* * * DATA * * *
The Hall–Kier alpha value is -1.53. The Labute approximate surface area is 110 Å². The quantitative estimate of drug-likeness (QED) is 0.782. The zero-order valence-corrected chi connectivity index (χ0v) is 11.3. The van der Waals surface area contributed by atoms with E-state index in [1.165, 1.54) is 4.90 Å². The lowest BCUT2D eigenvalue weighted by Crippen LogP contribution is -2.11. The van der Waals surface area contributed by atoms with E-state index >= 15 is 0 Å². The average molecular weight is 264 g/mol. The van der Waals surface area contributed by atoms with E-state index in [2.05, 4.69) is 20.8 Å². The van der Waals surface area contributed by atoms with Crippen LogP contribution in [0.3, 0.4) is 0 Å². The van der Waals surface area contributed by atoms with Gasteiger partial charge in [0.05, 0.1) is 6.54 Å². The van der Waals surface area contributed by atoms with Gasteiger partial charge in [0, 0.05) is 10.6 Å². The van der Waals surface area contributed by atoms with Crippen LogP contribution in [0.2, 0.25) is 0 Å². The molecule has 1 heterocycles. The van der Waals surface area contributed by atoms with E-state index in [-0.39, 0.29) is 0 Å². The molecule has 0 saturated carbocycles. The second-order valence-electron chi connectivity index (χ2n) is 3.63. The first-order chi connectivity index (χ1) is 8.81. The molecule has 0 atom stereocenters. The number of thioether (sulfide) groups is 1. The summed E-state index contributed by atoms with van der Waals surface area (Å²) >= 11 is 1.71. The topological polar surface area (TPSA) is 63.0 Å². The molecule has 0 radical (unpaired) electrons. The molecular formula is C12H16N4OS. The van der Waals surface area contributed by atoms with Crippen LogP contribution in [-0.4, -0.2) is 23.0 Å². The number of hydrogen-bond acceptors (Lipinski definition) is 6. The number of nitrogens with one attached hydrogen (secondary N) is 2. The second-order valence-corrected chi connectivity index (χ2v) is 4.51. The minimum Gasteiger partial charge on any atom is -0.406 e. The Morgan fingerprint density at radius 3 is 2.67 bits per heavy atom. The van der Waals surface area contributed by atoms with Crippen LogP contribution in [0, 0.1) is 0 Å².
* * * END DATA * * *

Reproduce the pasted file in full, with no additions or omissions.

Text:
The Hall–Kier alpha value is -1.53. The Labute approximate surface area is 110 Å². The quantitative estimate of drug-likeness (QED) is 0.782. The zero-order valence-corrected chi connectivity index (χ0v) is 11.3. The van der Waals surface area contributed by atoms with E-state index in [1.165, 1.54) is 4.90 Å². The lowest BCUT2D eigenvalue weighted by Crippen LogP contribution is -2.11. The van der Waals surface area contributed by atoms with E-state index >= 15 is 0 Å². The average molecular weight is 264 g/mol. The van der Waals surface area contributed by atoms with E-state index in [2.05, 4.69) is 20.8 Å². The van der Waals surface area contributed by atoms with Crippen LogP contribution in [0.3, 0.4) is 0 Å². The van der Waals surface area contributed by atoms with Gasteiger partial charge in [0.05, 0.1) is 6.54 Å². The van der Waals surface area contributed by atoms with Gasteiger partial charge in [0, 0.05) is 10.6 Å². The van der Waals surface area contributed by atoms with Crippen LogP contribution in [0.2, 0.25) is 0 Å². The molecule has 1 heterocycles. The van der Waals surface area contributed by atoms with E-state index in [-0.39, 0.29) is 0 Å². The molecule has 0 saturated carbocycles. The second-order valence-electron chi connectivity index (χ2n) is 3.63. The first-order chi connectivity index (χ1) is 8.81. The molecule has 0 atom stereocenters. The number of thioether (sulfide) groups is 1. The summed E-state index contributed by atoms with van der Waals surface area (Å²) >= 11 is 1.71. The topological polar surface area (TPSA) is 63.0 Å². The molecule has 0 radical (unpaired) electrons. The molecular formula is C12H16N4OS. The van der Waals surface area contributed by atoms with Crippen LogP contribution in [-0.4, -0.2) is 23.0 Å². The number of hydrogen-bond acceptors (Lipinski definition) is 6. The number of nitrogens with one attached hydrogen (secondary N) is 2. The second-order valence-corrected chi connectivity index (χ2v) is 4.51. The minimum Gasteiger partial charge on any atom is -0.406 e. The Morgan fingerprint density at radius 3 is 2.67 bits per heavy atom. The van der Waals surface area contributed by atoms with Crippen LogP contribution in [0, 0.1) is 0 Å².